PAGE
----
How do you prepare and play at your best during matches?


As a professional I practice a lot and have done for many years now, so days off still include some type of recovery routine. As I get older recovery is very important for me to play my best. Recovery means, eating well, getting enough sleep, stretching and working with the physio when I have some physical problems. It’s a full time job.

What are your fondest memories from your National Cup experiences as a professional?

I don’t have one specific memory. Playing in the CEV cup and challenge cup were memorable experiences so hopefully this weekend we will create some more nice memories.

What are the Pros & Cons when it comes to playing with different players/coaches at different clubs in different countries?


+ Every coach has their own style of coaching and systems so it’s good to learn from each coach, and add to my own volleyball knowledge.
+ Meeting new team mates. I’ve been around for a while now and met so many good players, more importantly, people, over the years from all over the world; it’s something I will be grateful to this game for giving me.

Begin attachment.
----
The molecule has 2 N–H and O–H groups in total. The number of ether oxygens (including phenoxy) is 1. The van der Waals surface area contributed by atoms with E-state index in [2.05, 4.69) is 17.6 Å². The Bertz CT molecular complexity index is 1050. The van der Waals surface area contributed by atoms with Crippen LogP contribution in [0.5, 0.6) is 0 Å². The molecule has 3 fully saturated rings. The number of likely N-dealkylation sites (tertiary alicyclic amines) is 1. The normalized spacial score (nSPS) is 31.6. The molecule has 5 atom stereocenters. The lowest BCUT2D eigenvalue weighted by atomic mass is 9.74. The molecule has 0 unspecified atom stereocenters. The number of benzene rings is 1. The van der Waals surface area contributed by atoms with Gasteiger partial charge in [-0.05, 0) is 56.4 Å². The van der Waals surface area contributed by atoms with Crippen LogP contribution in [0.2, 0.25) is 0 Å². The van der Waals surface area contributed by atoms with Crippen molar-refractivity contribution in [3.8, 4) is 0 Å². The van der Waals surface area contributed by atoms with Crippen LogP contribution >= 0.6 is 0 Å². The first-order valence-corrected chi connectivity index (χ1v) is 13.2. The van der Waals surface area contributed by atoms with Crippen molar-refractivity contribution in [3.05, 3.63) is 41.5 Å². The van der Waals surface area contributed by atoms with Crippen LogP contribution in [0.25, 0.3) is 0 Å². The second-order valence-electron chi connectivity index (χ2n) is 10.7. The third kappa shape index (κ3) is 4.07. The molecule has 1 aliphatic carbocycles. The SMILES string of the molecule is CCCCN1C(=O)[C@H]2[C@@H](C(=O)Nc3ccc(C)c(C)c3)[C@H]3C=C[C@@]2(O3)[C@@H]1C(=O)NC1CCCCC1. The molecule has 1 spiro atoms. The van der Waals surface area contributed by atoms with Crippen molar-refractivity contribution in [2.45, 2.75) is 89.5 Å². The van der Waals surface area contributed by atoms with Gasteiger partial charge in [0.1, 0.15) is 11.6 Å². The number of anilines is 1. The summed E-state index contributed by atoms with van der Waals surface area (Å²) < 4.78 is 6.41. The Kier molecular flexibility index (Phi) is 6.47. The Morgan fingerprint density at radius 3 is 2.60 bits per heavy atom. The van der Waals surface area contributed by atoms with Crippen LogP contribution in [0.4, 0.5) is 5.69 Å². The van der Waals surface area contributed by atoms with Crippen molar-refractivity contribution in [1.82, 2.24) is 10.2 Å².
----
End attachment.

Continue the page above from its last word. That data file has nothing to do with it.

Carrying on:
- Learning new systems!!!
- Moving my family to a new home, city or country always brings new challenges.
- Losing teammates who have become good friends.

Describe playing in Bulgaria in Three words...


How would you describe the environment in a professional club compared to any amateur club you have been involved with in the past...

The volume of practice is different. Professional teams practice 1-3 times per day. When I started to play for Team Fife back in the day, we practiced once or twice a week.

Professional clubs usually have a physio at practice so you can get treatment before or after practice.

The overall difference is the structure. Good clubs have an established structure in place to support all areas of a player’s life. A happy family usually equals a happy player - which then transfers over to the play.

How does it feel to be the remaining professional Male player from the London 2012 Olympics? What has kept you motivated to keep playing?

It makes me feel old. I can’t believe the London Olympics were almost 7 years ago.